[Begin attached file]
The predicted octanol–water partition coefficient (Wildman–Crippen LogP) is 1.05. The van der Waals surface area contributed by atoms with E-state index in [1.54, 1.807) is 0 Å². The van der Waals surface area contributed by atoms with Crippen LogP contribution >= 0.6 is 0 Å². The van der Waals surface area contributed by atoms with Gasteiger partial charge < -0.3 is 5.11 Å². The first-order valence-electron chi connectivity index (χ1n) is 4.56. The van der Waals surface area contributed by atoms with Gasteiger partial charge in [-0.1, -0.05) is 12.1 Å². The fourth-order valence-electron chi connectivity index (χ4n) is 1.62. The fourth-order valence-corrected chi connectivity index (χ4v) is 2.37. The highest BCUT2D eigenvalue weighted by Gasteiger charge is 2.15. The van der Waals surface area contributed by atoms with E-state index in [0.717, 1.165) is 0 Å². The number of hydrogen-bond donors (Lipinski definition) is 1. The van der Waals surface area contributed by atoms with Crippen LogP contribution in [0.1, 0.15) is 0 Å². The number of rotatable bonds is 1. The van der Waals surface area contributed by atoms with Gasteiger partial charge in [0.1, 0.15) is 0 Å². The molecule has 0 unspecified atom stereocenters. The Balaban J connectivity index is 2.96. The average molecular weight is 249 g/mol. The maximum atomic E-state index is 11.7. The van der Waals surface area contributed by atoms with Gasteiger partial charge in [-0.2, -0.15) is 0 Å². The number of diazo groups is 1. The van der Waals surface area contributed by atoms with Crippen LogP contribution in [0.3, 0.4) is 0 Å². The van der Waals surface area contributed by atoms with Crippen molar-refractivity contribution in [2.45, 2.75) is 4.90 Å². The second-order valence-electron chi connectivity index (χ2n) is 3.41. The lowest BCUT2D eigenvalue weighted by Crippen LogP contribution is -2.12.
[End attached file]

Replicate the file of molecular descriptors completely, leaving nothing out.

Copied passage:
The predicted octanol–water partition coefficient (Wildman–Crippen LogP) is 1.05. The van der Waals surface area contributed by atoms with E-state index in [1.54, 1.807) is 0 Å². The van der Waals surface area contributed by atoms with Crippen LogP contribution >= 0.6 is 0 Å². The van der Waals surface area contributed by atoms with Gasteiger partial charge < -0.3 is 5.11 Å². The first-order valence-electron chi connectivity index (χ1n) is 4.56. The van der Waals surface area contributed by atoms with Gasteiger partial charge in [-0.1, -0.05) is 12.1 Å². The fourth-order valence-electron chi connectivity index (χ4n) is 1.62. The fourth-order valence-corrected chi connectivity index (χ4v) is 2.37. The highest BCUT2D eigenvalue weighted by Gasteiger charge is 2.15. The van der Waals surface area contributed by atoms with E-state index in [0.717, 1.165) is 0 Å². The number of hydrogen-bond donors (Lipinski definition) is 1. The van der Waals surface area contributed by atoms with Crippen LogP contribution in [0.1, 0.15) is 0 Å². The number of rotatable bonds is 1. The van der Waals surface area contributed by atoms with Gasteiger partial charge in [0.1, 0.15) is 0 Å². The molecule has 0 unspecified atom stereocenters. The Balaban J connectivity index is 2.96. The average molecular weight is 249 g/mol. The maximum atomic E-state index is 11.7. The van der Waals surface area contributed by atoms with Gasteiger partial charge in [-0.2, -0.15) is 0 Å². The number of diazo groups is 1. The van der Waals surface area contributed by atoms with Crippen LogP contribution in [0.3, 0.4) is 0 Å². The van der Waals surface area contributed by atoms with Crippen molar-refractivity contribution in [2.45, 2.75) is 4.90 Å². The second-order valence-electron chi connectivity index (χ2n) is 3.41. The lowest BCUT2D eigenvalue weighted by Crippen LogP contribution is -2.12.